Global Policy Forum

Moral Hazard? 'Mega' public-private partnerships in African agriculture

oxfam_moral_hazard_ppp-agriculture-africa-010914-en_0The effectiveness and potential of ‘mega’ public-private partnerships (PPPs) as instruments for alleviating poverty and improving the livelihoods of farmers in Africa is in question. In response to the dramatic increase in the number of mega-PPPs being established under the ambit of the New Alliance for Food Security of the G8, Oxfam International has released a briefing paper that takes a critical look at some of the reasons behind these surging figures. The results of the report are telling: those benefiting from these partnerships are by and large private investors, while the poorest and most vulnerable people are all too often left on the sidelines in decision making processes and end up shouldering the burden of risk.

September 1, 2014 | Oxfam International

Moral Hazard

"Mega" Agricultural public-private partnerships threaten livelihoods for African farmers

African governments are increasingly turning to partnerships with donors and multinational companies to stimulate investment in agriculture, after decades of neglect. Such public–private partnerships (PPPs) ‘at scale’ offer the allure of increased capital and technology, rises in productivity and foreign exchange earnings.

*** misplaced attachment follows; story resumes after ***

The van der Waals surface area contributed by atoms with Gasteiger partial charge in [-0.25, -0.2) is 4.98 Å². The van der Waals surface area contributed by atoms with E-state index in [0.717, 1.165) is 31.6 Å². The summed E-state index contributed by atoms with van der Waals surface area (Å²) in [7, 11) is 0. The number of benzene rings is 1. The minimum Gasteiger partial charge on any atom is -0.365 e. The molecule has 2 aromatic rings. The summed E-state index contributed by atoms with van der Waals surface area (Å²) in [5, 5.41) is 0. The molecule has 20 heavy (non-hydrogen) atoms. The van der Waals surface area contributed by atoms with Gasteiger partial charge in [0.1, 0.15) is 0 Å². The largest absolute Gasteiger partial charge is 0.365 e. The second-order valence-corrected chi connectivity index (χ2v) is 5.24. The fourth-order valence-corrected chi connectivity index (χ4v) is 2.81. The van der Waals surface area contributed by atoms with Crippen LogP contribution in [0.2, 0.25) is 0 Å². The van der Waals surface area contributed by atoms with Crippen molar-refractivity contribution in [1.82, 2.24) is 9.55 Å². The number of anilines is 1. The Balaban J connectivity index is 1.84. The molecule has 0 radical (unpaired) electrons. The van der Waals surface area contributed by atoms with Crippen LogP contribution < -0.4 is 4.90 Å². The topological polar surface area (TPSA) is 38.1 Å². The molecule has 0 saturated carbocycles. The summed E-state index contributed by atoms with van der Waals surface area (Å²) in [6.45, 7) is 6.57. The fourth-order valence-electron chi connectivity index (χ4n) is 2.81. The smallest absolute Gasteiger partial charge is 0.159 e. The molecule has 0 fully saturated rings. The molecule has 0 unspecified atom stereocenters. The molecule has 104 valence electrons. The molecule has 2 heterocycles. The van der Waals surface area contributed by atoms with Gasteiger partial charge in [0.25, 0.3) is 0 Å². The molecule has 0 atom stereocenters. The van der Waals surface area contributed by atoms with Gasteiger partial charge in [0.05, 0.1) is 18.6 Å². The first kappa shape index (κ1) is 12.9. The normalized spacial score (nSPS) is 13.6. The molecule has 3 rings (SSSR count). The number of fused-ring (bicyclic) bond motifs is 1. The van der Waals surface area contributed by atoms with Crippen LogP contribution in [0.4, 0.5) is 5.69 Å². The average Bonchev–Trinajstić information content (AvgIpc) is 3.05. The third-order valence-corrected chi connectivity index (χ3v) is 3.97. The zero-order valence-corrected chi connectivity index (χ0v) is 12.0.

In this briefing paper Oxfam assesses the effectiveness and potential of these mega-PPPs as a vehicle for poverty eradication and rural livelihoods. There are three simple questions to ask of these initiatives: Who primarily benefits from them? Who shoulders the burden of risk? And who holds power in decision-making?

The answers to these questions demonstrate that, in all three cases, it is the poorest who are likely to lose out, be put at risk, or be bypassed. Mega-PPPs are by-and-large unproven and risky, and appear likely to skew the benefits of investment towards the more powerful, while the risks fall on the poorest and most vulnerable. Tried and tested alternative investment approaches, by contrast, may offer a better use of resources in order that the benefits of agricultural investment reach those who need them most.

Find the full report here.


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